which is in heaven is perfect." we believe that the eyes of the Can we persuade ourselves that we Lord are in every place: yet, to are labouring to live up to the spirit our shame be it remembered, that of this command; that we are the presence of a prince, a nobleguiltless in His eyes to whose view man, a fellow-worm upon whom the most secret recesses of the heart we depend, and whose favouring are laid open, and who has himself regards we would propitiate, will declared that "for every idle word effectually smooth the ruffled brow, that men speak they shall give ac- check the impatient word, and count;"if we are knowingly allowing banish the rising emotion, while He ourselves in any one habit of sin," in whose favour is life" is little however small it may appear to our considered! We look back with partial judgments? If we attempt slight compunction upon faults comto apologize for our conduct by mitted before the Judge of Heaven pleading the constitutional infirmi- and Earth, the bare recollection of Lies of our temper, or the debilitating which would dye our cheeks with and agitating effects of ill-health, it blushes were we informed that some is to be feared that we are but frail mortal had been privy to our deluding our own hearts; that we conduct. are acting under the guidance of the author of all evil, and, in fact, are circumscribing the all-sufficient power of Divine Grace. Let us "judge ourselves, that we be not judged of the Lord." Let us not seek to quiet our consciences by bringing forward excuses which will be swept away, as "the refuges of lies," in the hour of death, and in the day of judgment.-Is any one disposed to think that the matter has been too strictly viewed? Let him beware lest he should at last too late discover that he is ruined, by having trusted in this point to the delusive reasonings of his own heart. Can we, with truth, affirm, that we labour to devote soul and body, every talent, every power, and every faculty, to Him who gave them; that we let our light shine before men to the praise of His grace; when we are habitually tolerating improprieties in our daily conduct which are contrary, to say the least, to the circumspection becoming our profession, which degrade the transforming power of religion in the eyes of the worldly-minded, and cast a snare and a rock of offence before the steps of those who look up to us to guide and strengthen them in their course to the heavenly Canaan ? We are in our judgments firmly persuaded of the omnipresence of God; CHRIST. OBSERV. No. 148.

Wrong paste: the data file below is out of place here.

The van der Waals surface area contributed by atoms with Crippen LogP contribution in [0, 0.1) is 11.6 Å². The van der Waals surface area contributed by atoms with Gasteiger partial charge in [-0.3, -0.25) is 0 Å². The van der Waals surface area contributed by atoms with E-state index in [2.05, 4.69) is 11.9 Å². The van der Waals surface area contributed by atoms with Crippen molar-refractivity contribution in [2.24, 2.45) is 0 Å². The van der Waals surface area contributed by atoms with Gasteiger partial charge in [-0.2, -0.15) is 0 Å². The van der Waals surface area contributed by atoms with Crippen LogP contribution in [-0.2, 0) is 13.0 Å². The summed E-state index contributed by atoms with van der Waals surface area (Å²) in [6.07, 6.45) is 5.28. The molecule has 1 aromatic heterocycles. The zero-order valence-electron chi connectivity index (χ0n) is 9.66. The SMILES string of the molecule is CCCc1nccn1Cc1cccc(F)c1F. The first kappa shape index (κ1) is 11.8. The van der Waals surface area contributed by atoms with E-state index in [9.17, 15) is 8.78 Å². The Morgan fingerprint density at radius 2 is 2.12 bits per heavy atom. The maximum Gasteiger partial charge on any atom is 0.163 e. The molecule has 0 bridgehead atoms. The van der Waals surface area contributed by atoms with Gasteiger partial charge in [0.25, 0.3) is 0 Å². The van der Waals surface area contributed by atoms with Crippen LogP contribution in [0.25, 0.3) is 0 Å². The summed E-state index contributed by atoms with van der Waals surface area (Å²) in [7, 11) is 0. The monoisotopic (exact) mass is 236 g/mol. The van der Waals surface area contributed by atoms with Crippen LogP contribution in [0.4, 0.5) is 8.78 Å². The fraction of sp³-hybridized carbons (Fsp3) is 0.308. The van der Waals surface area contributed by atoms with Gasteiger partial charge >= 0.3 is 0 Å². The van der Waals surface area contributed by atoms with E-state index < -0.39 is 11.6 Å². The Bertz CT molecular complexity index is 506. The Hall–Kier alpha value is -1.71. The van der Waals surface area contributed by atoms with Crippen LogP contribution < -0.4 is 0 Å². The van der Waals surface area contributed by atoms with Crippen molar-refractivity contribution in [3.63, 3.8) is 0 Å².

Oh that we could truly estimate the evil of sin in its own inherent nature, and our utter helplessness and frailty! We might then be induced to rely for strength upon Him who is "mighty to save." Our spirit, our temper, our conversation, would then more uniformly evince that we live in the continual presence of our God. Under all the petty vexations and cross incidents to which a fallen race of beings are liable and the vicissitudes of each day may expose us, we should hear a voice going before us, and crying, My grace is sufficient for thee.' Sinless perfection, it is true, we shall not attain while we are sojourners below the skies; but we are awfully deceiving ourselves, if we deem ourselves safe while we are habitually neglecting to pursue "whatsoever things are just, whatsoever things are pure, whatsoever things are lovely, whatsoever things are of good report." Did we carry our views no farther than the present life, mere selfish motives might, one should have conceived, be sufficiently powerful to constrain us to assume an amiable deportment. But, alas! the words of the poet present but too just a picture of our sin and folly!